Career criminal Lincoln
back in prison for
failing parole

The self-described "enforcer"
had just gotten out in January

Less than a year since his release from prison, John Kalani Lincoln, who once described himself as an enforcer for organized crime, is back behind bars for violating conditions of supervised release.

On Monday, U.S. District Judge Helen Gillmor resentenced Lincoln, now in his late 50s, to the maximum five years in federal prison after he admitted to the violations, his attorney, Eric Seitz, confirmed.

After pleading guilty in 1994 to federal drug and weapons violations, Lincoln was sentenced to 11 years and three months in federal prison. After serving most of his term, Lincoln was placed on furlough in January and began a five-year term of supervised release in July, Seitz said.

He was arrested Nov. 30 for various violations, including testing positive for morphine, methamphetamine and codeine on three occasions, said Assistant U.S. Attorney Tom Brady.

Lincoln also refused to provide samples for testing and was associating with known felons, Brady said.

Although Lincoln admitted to the violations, Seitz had argued that his client should be placed in a drug treatment program because his problems stemmed from his drug addiction. Lincoln has not received any treatment in the last 30 years or while incarcerated, Seitz said. He also recently married.

The range recommended by the probation office was 12 to 16 months, but Gillmor ordered Lincoln to serve the maximum, citing his long record, the bad decisions he's made and because she didn't think he would succeed on supervised release, Seitz said. "I think it's all wrong."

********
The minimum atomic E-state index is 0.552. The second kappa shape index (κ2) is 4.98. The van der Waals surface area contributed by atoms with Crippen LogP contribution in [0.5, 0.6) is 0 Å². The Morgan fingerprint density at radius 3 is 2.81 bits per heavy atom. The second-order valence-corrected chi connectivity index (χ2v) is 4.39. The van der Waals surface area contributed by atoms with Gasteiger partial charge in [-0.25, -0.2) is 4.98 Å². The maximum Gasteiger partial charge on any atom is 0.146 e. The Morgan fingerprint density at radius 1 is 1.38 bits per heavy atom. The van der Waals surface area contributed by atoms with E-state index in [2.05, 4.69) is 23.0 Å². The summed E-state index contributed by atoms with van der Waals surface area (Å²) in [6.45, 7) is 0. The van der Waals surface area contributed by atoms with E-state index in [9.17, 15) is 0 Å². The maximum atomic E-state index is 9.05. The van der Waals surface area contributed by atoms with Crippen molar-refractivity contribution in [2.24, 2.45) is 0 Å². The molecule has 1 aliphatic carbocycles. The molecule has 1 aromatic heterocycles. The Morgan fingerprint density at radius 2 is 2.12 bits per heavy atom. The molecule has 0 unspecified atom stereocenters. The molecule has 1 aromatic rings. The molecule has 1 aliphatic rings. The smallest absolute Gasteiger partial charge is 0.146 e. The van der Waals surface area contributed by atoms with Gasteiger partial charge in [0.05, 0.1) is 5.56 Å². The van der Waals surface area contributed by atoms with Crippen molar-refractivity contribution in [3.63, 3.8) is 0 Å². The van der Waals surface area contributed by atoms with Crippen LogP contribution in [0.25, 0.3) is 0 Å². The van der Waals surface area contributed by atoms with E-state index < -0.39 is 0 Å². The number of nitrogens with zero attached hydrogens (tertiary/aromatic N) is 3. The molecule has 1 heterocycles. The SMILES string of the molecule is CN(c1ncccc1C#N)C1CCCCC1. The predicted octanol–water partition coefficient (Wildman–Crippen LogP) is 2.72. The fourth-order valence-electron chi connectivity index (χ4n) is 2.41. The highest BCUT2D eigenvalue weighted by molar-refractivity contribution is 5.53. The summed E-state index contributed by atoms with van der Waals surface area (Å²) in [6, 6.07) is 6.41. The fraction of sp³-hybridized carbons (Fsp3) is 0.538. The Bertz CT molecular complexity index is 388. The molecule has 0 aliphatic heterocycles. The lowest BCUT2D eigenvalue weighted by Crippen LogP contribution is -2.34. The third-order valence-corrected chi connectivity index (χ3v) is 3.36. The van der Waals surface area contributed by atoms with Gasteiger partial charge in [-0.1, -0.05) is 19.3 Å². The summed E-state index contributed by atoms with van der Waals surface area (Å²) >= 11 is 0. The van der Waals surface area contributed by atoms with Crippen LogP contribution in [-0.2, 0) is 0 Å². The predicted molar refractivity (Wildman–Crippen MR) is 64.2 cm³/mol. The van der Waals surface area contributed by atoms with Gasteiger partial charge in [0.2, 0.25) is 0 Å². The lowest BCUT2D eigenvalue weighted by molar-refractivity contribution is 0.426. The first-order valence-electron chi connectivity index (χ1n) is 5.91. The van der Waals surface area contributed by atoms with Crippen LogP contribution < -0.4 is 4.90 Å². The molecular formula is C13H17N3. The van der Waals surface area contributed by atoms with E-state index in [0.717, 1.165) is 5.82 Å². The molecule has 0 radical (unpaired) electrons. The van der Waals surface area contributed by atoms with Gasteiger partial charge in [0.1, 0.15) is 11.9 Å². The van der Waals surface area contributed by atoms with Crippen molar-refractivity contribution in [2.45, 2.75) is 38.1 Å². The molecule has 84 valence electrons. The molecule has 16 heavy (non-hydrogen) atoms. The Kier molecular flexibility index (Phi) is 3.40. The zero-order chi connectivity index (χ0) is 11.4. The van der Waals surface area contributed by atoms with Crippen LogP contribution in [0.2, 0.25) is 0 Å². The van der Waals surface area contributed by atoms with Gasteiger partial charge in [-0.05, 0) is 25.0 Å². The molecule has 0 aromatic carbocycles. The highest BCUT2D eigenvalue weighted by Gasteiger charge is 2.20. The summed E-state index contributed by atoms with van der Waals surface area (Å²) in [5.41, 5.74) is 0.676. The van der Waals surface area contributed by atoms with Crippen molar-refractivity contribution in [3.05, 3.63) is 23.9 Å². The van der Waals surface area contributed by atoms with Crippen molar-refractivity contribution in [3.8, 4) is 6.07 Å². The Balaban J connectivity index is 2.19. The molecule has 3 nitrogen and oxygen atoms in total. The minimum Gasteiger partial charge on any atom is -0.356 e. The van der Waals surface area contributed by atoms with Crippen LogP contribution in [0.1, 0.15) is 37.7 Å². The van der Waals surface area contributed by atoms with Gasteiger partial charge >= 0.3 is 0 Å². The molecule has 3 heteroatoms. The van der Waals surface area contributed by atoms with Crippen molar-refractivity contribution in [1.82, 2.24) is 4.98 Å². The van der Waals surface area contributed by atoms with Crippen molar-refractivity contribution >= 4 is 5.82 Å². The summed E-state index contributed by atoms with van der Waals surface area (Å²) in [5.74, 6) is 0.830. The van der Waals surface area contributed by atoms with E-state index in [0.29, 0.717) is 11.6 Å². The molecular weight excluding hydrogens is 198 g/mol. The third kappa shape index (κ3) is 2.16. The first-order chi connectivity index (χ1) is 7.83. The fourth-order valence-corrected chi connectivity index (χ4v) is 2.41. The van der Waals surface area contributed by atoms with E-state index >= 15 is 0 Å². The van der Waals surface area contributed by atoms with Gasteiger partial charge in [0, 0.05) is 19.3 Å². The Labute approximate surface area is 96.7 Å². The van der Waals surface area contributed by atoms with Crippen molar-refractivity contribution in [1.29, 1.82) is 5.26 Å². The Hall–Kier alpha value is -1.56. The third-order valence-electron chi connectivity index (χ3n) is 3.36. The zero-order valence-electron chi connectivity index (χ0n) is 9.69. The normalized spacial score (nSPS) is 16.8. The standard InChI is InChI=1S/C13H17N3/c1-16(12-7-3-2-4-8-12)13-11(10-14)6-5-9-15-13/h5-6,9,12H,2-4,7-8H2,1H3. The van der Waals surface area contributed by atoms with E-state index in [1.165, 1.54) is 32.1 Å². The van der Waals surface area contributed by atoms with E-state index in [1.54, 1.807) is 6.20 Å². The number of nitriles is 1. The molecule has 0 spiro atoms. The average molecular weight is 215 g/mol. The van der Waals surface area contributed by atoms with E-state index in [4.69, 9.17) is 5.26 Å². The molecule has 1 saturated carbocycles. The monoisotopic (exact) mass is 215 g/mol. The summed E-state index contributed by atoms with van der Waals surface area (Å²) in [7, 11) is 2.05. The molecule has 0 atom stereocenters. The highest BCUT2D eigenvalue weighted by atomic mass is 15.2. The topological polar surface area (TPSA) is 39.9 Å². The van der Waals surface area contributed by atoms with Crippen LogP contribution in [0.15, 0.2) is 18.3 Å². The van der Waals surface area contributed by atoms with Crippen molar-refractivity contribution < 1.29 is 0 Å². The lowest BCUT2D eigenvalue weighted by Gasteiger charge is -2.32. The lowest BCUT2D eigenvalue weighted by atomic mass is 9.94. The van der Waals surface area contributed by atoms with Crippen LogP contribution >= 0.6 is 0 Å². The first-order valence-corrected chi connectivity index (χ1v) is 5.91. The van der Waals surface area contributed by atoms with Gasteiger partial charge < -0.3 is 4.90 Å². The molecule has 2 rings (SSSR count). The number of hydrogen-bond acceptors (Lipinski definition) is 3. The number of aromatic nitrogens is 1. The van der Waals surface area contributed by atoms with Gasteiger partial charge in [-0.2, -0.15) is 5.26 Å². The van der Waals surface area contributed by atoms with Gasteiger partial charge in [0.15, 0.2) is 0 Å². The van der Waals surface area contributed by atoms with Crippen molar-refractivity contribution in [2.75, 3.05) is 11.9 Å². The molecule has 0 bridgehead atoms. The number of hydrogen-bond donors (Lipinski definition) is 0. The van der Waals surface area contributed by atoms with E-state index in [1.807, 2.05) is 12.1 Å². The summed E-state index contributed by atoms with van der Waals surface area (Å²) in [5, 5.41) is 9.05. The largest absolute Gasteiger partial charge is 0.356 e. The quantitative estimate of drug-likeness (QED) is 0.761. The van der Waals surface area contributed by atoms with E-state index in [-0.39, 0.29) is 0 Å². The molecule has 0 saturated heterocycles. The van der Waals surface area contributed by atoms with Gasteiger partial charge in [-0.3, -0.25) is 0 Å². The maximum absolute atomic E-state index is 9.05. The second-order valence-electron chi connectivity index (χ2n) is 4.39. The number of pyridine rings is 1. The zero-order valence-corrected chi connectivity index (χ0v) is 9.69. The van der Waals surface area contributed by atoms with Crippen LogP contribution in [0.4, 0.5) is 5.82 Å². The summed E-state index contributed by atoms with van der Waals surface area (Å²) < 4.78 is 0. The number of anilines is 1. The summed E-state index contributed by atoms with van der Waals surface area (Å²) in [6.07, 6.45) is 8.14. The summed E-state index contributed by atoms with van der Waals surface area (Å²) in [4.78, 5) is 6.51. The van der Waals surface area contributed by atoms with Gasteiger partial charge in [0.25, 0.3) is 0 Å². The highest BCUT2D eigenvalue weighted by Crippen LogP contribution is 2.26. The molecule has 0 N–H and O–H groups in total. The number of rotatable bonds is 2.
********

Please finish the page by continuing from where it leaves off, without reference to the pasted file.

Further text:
Lincoln's criminal record includes three felony convictions -- having sex with an underage girl in 1966, escape from prison in 1967, attempted second-degree murder for shooting a bar doorman in 1967 and escape from prison in 1981. He was acquitted of killing a fellow inmate in 1974.

His most notable charge was in connection with the 1978 double murder of Maui real estate developer Paul Warford and friend David Blue at a Honokowai apartment. He was accused of hiring admitted hitman Anthony Kekona Jr. to carry out the killings.

Lincoln was convicted of murder twice in that case in Maui state court at two separate trials. The convictions were later overturned by the Hawaii Supreme Court, and Lincoln was ultimately acquitted at a third trial on Oahu. Kekona was convicted of attempted murder and two counts of murder in the case.

Lincoln was arrested in the federal drug case a few years later, Seitz said.

He disputes Lincoln's reputation as a crime figure, calling him instead a "mover and shaker" who knew everybody.

Lincoln, a Hawaiian nationalist, has composed songs including "My Hawaiian Queen" -- a tribute to Queen Liliuokalani -- and "Oh Akua."

He once described himself to the FBI as an enforcer who got paid to beat people up for not paying their debts.

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